A clear sign of this is the fact that the deal is offered at a fixed price of HK$2.92 per share, which will give a total deal size of HK$987.3 million ($127 million) û or 56% less than the $292 million it sought when the deal was first launched two months ago. The institutional offer is also limited to two days, compared with the usual two weeks. However, the shorter bookbuild, which is possible because the company did a full roadshow in January, will also reduce the risk that the market could fall sharply while the books are open.
Only a day ago, China Pacific Insurance abandoned its $3.2 billion H-share offering due to the sharp drop in the Hong Kong stockmarket during the first five days of its pre-marketing period.
The Hang Seng Index was lower in morning trading yesterday, losing as much as 1.9% at one point, but for the second day in a row it rebounded strongly in the afternoon to close 1.3% higher at 22,995 points. The index has shed more than 2,100 points, or 8.5%, since Solargiga called off its initial offering just before the pricing on January 26.
According to sources, Solargiga is selling 253.6 million new shares, which is the same number it planned to sell in January, but the number of existing shares on offer has been reduced to 84.5 million since the chairman has decided not to offload any of his shares and some of the minority shareholders will offer fewer shares than initially planned. As a result, the total number of shares on offer is now 338.1 million (20% of the company), compared with 422.7 million (25% of the company) in January. BNP Paribas is the sole bookrunner.
The continued decline in the share price of SolargigaÆs US-listed peers since it was last in the market, has forced the listing candidate to trim its own valuation by severely lowering the offer price. The new price of HK$2.92 is 46% below the top end of the initially proposed price range of HK$4.57 to HK$5.38. However, Solargiga lowered the initial range a few days into the January roadshow to HK$4.08 to HK$4.88, which would have limited the total proceeds to about $265 million.
The latest price values the company at 11 times its projected 2008 earnings, which equals a 13% discount to London- and US-listed Renesola, which also makes wafers and ingots and currently trades at 12.7 times on a fully-diluted basis. Other comparables include US-listed Yingli Green Energy Holding, which is active throughout the solar power value chain, and LDK Solar, which makes wafers but is a significantly larger company than Solargiga. Yingli currently trades at a 2008 P/E multiple of 15.7, while LDK is valued at about 12.5 times this yearÆs earnings.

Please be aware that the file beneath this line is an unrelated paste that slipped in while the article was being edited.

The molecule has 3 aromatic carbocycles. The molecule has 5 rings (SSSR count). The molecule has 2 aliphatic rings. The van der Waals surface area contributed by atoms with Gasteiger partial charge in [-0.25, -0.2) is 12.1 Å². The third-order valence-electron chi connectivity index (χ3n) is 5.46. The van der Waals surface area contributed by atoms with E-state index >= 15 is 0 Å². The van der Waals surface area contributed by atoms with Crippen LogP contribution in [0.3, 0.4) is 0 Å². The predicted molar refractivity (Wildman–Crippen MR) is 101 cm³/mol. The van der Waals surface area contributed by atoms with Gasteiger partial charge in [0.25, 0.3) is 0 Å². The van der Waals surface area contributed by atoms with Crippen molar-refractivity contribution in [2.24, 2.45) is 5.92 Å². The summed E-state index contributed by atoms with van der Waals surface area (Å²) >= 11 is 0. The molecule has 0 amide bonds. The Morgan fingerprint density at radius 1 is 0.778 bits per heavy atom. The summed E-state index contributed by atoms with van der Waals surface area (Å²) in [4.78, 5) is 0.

Valuations in the sector have deteriorated sharply over the past couple of months as the share prices of these major comps have fallen by between 50% and 61%. When Solargiga first launched its institutional roadshow in mid-January, Renesola was trading at a 2008 P/E ratio of 21 times, LDK was at 25 times, and Yingli was quoted at 39 times. The initial price range in January valued Solargiga at up to 20 times.
It is somewhat ironic that Solargiga has decided to do the deal at this low a valuation since sources said the reason the deal was pulled in January was that the owners didnÆt want to price the offering at the bottom following a rebound in the secondary market. Had they gone ahead then, the company would have secured about $159 million before expenses, while now it will only get $95 million. This, together with the fact that it has squeezed in a deal just in time for its end-of-March deadline, suggests that it is in dire need of the money to keep its expansion plans on track. Had it waited any longer, it would have had to update its financials before being able to relaunch the offering, which would likely have delayed the deal by another couple of months.
Solargiga will list on March 31, which is the absolute last day possible under its current approvals. The two-day institutional bookbuild, which ends today, will be followed by a normal 3.5-day retail offering for 10% of the total deal that will kick off next Monday. However, sources say, the IPO will be fully covered after the institutional offering.
ôThe company has had good indications from investors who are happy to come in with sizeable orders at HK$2.92, and this gave it the confidence to go ahead,ö one source notes.
Taiwan-listed Ralec Electronic, which was to be a cornerstone investor in the January offering with a $15 million investment, has not committed to invest in the deal on similar terms this time around, however. But Solargiga has found a new cornerstone investor in the form of a subsidiary of Hong Kong-listed New World Development, which will buy $20 million worth of shares, or about 15.7% of the deal.
Solargiga will be the first solar power company to list in Hong Kong. Among its key selling points is the fact that it has a different production technique that allows it to use less raw material than some of its peers û an obvious advantage given that the solar power sector as a whole is still struggling to cope with a shortage of silicon that is used to make wafers. The companyÆs gross margin is also one of the highest in the industry at about 33% for the first nine months of 2007. This compares with about 20% for Renesola.
Solargiga was started in China by chairman Tan, but in the middle of last year merged with a subsidiary of Taiwan-listed Wafer Works, which makes silicon wafers for semiconductor and solar power applications among others. Solargiga is currently owned in equal parts by Tan and Wafer Works, but also has a number of small shareholders who received stock in the company in connection with the merger.